From my office on the 21st floor of a building in Vancouver, BC two parking garages in the process of being demolished are visible. A third is just out of view a few more blocks away.
One of these structures is being taken down by a team consisting of an excavator with a jackhammer, an excavator with a claw and a man holding a hose. The jackhammer punches holes in the cement, and the claw breaks it up and allows it to fall to the floor below.
A couple of blocks away a different approach has been taken where it seems they are cutting the concrete into chunks and then lowering it down with a crane.
We've all seen the news clips and YouTube videos of demolition via pyrotechnics.
Are there other approaches?
Presumably, demolition by explosion requires a large amount of upfront time, effort and engineering skill as detailed in this answer. All of this culminates in one significant event, the detonation, and then substantial cleanup.
The jackhammer and claw approach seems like it is at the opposite end of the spectrum and requires relatively little skill and lots of labor to proceed at an excruciatingly slow and noisy pace.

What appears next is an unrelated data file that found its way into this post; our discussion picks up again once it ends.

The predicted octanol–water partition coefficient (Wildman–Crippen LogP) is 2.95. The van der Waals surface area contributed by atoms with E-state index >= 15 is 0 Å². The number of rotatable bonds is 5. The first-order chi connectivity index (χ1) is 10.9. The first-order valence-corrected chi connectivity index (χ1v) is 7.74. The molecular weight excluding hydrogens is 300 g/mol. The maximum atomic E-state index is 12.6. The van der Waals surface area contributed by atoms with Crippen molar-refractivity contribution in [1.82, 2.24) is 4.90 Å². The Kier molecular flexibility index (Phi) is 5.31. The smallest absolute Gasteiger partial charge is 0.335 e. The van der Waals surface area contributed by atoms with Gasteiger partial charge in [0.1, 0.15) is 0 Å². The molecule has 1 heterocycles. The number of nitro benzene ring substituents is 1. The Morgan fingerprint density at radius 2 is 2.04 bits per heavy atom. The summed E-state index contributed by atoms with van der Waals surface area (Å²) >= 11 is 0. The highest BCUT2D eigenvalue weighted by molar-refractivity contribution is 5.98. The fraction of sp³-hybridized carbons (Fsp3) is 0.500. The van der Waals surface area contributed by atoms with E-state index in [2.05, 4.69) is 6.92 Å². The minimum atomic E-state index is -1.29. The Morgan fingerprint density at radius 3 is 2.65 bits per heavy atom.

Cutting and lowering seems to be in the middle with more expensive machinery to cut and skilled operators required. It also seems to move very slowly but anecdotally seems to have none of the noise associated with jackhammering.
What does the decision tree/matrix look like for picking an approach? Surely cost plays heavily into it but watching these sites move forward day by day I'm curious as to how two very similar sites in the same city (so permitting is presumably similar) chose different approaches and neither chose to use explosives.